Bill Pulver ‘doing a fantastic job’, says ARU chairman Michael Hawker

The under-fire Bill Pulver will remain as Australian Rugby Union chief executive in the face of calls for his sacking over the Kurtley Beale text message affair, with chairman Michael Hawker saying he retained the full support of the ARU board.

Describing the fiasco that has dominated headlines for weeks as a “bump in the road”, Pulver said on Friday that the announcement of a $3000 fine handed to Beale for a mid-air altercation in South America in September was effectively a full stop on the scandal.

It is one that has led to the resignations of Wallabies coach Ewen McKenzie and business manager Di Patston. There has been pressure for Pulver’s contract, which runs until next year’s World Cup, to be terminated as well as the saga has dragged on with questions unanswered.

Hawker, however, said the ARU “absolutely” stood by the chief executive. Breaking his silence on the controversy, the former Wallaby inside centre also said of scrutiny on him as chairman: “I’m not going anywhere.”

“We fully support Bill and have done the entire time and continue to do so. We think he is doing a fantastic job,” Hawker said.

“When you lead organisations you come under scrutiny, but I think we’ve done exactly the right thing, I think we’ve followed a proper process, I think we’ve tried to respect the individuals involved. It’s a very disappointing three weeks from a rugby point of view. But from our point of view we think this has been handled as best we can handle what is a very difficult situation.”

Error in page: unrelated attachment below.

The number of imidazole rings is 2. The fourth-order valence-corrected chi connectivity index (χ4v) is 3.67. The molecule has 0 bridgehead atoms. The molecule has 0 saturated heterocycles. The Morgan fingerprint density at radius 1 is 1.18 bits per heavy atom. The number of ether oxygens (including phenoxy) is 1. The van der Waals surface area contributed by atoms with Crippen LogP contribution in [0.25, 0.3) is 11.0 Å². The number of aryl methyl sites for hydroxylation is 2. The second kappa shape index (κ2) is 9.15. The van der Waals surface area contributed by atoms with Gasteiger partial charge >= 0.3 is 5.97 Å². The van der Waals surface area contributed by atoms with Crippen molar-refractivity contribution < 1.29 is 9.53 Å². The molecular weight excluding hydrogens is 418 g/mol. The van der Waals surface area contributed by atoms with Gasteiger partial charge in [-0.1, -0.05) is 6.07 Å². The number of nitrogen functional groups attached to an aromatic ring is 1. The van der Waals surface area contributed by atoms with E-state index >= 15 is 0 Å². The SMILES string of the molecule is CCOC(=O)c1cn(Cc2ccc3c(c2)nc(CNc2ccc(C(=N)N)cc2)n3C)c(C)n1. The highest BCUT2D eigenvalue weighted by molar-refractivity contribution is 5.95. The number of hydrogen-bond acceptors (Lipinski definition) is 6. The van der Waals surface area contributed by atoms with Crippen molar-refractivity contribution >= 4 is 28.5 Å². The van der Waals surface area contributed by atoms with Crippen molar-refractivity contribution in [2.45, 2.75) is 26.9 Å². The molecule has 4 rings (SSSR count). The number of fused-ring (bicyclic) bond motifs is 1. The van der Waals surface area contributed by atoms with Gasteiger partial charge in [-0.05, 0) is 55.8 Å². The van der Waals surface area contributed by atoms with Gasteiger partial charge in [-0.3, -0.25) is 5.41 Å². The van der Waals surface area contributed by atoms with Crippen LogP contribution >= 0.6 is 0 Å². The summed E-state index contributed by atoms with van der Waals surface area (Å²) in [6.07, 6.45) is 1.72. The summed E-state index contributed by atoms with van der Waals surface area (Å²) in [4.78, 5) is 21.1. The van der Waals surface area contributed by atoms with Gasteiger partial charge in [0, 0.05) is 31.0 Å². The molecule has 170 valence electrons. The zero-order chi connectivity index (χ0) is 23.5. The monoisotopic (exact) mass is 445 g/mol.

Asked about his own position, Pulver said: “All I am doing in my role is [ensuring] every behaviour that I make and do [sic] is consistent with the core values of the game and it always will be, and I’m going to continue to follow that path for as long as it keeps me in the role.

“I’m here at the will of the board of directors.”

Hawker confirmed the ARU had pressed for Beale’s contract to be terminated at last week’s tribunal hearing over what he called sexual harassment but would accept the three-man panel’s verdict. Contract negotiations with Beale, whose deal expires at the end of the year, were suspended when the ARU began disciplinary action against him last month. Pulver said they would be open to resuming talks with the 25-year-old, but it is unclear how attractive their offer will be, given the player’s latest transgression.

“All I can confirm is we are willing to re-enter negotiation with Kurtley,” Pulver said. “I can’t talk about the negotiations themselves.”

Pulver also reiterated his belief that Wallabies captain Michael Hooper could have better worded his public support of Beale last month, which triggered concerns that the playing group was downplaying the seriousness of Beale’s breach.

“Clearly in this environment we would prefer players made no comment around this issue and they’re disciplines we’re trying to enforce,” Pulver said. “Michael was aiming to provide a show of solidarity to his fellow player as opposed to be seen to condone the behaviour associated with sending a text and I think he’s probably reflected on that.

“Understandably, in some circles [there] was disappointment in his commentary, because they felt that he was supporting or condoning the incident, but I don’t believe that was Michael’s intention.

“I think the last three weeks has been very unfortunate. I think we were making great progress with the game up until this point. This has been a bump in the road, so that’s why I’m looking forward to putting it behind us and moving on.”

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